Neighborhood activists were victorious in 2014 when they blocked a real estate development on a hill named Flat Top, preserving the hilltop between Montecito Heights and Lincoln Heights as open space. Within a few months, however, complaints started cropping up that Northeast Trees, the environmental group that purchased the property, was failing to deal with vandalism and maintenance problems. Northeast Trees, for its part, said the 37-acre property was becoming a financial burden. Now, it looks like activists and Northeast Trees have resolved their problems but the relationship has become strained.
“I have lost confidence in them,” said Montecito Heights activist Roy Payan.
Payan was one the activists who spearheaded efforts to block a proposed housing development on Flat Top, and later get L.A. County to spend $1.4 million to purchase the land for parkland. He was also among those who supported Northeast Trees’ involvement in the process, with the nonprofit to take temporary ownership of the property before handing it off to the City of L.A.
Payan and others complained that Northeast Trees allowed Flat Top to become a hang out for the 18th Street gang. Small paths became roadways because so many cars traveled across the open space without anyone to stop them, Payan said. A gate on the Montecito Heights side of the property was broken and left unrepaired, posing more security risks, he said.
To top it off, the planned transfer of the land to the city’s Recreation of Parks Department was delayed, raising concerns about the fate of the property.
Mark Kenyon, Executive Director of Northeast Trees, says the transfer to the city has proved much more complicated than expected.
“There are a number of serious problems this situation has created including: on going public safety concerns related to vehicular access through the broken gate, financial stress on North East Trees, and risk we might lose the property,” Kenyon said in an email. “It was never our intention to hold the property for this length of time, and NET does not have the financial ability to operate and maintain the property in an appropriate manner as the public deserves.”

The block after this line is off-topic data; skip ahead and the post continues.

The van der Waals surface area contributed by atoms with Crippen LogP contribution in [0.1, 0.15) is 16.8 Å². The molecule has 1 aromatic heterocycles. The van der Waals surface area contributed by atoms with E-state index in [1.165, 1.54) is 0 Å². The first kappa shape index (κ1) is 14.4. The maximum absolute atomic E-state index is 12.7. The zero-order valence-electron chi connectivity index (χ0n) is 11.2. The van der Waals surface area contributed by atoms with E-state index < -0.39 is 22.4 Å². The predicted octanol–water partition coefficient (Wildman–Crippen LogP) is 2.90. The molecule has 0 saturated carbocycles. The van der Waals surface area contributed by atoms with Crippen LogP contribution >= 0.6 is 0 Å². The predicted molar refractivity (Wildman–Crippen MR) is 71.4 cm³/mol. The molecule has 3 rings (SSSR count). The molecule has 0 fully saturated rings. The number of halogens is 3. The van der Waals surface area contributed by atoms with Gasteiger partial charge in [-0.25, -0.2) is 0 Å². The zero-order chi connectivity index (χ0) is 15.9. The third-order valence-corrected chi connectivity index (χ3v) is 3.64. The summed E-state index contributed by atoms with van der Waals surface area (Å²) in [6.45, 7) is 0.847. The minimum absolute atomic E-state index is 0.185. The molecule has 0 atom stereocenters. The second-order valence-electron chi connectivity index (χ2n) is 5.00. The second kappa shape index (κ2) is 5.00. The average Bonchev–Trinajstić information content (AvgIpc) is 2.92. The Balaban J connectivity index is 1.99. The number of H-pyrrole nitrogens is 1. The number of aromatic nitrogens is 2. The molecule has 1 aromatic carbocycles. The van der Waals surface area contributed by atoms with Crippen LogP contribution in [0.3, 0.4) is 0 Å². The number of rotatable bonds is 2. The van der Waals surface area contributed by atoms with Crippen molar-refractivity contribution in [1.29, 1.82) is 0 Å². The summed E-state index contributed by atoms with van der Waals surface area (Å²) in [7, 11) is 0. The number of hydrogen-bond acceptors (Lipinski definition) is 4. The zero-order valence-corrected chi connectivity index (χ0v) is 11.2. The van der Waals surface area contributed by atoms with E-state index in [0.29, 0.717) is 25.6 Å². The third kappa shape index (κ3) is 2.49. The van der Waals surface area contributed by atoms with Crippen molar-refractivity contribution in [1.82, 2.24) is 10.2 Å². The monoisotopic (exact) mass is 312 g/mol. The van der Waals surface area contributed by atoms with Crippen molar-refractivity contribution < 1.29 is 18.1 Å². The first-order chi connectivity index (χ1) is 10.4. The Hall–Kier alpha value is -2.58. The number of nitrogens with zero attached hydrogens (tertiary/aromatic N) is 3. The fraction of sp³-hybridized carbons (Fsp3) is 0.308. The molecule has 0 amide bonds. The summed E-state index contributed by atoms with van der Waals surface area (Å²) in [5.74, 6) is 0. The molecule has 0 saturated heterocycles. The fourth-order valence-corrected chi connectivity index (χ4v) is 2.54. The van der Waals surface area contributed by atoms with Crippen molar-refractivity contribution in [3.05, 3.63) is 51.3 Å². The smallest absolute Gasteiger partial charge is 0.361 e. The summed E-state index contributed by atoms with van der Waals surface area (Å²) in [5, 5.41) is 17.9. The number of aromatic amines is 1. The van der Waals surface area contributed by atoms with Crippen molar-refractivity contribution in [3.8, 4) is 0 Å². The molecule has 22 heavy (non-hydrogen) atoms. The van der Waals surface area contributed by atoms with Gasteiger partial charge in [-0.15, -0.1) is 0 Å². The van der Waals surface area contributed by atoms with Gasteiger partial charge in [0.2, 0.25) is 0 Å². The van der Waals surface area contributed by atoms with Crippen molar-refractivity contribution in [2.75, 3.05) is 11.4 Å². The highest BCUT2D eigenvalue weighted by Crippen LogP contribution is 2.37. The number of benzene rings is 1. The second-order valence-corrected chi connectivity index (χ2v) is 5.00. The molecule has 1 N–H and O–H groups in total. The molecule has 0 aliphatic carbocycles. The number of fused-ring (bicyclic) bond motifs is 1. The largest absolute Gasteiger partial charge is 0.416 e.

In January, Kenyon said that city and county officials asked his group to look into turning the property over the Mountains Recreation and Conservation Authority, a much larger agency that has purchased and managed open space. But that did not sit well with Payan and others, who were distrustful of MRCA after its involvement in a dispute over open space in the hills of Whittier. They also claimed that handing the property over to the MRCA instead of the city would go against the agreement to purchase Flat Top.
After a tense community meeting in Montecito Heights, Kenyon said that former L.A. County Supervisor Gloria Molina, who approved the use of county funds to buy Flat Top, got involved to resolve the matter and speed up the transfer of the property. Details of how that will be done remain fuzzy, however.
“While NET does not yet know the details we see this result as very positive and we are looking forward to meeting with the City to learn more,” Kenyon said.
But, after the transfer to the city is complete, officials must then figure out how to pay for restoring the property into parkland and paying for its upkeep.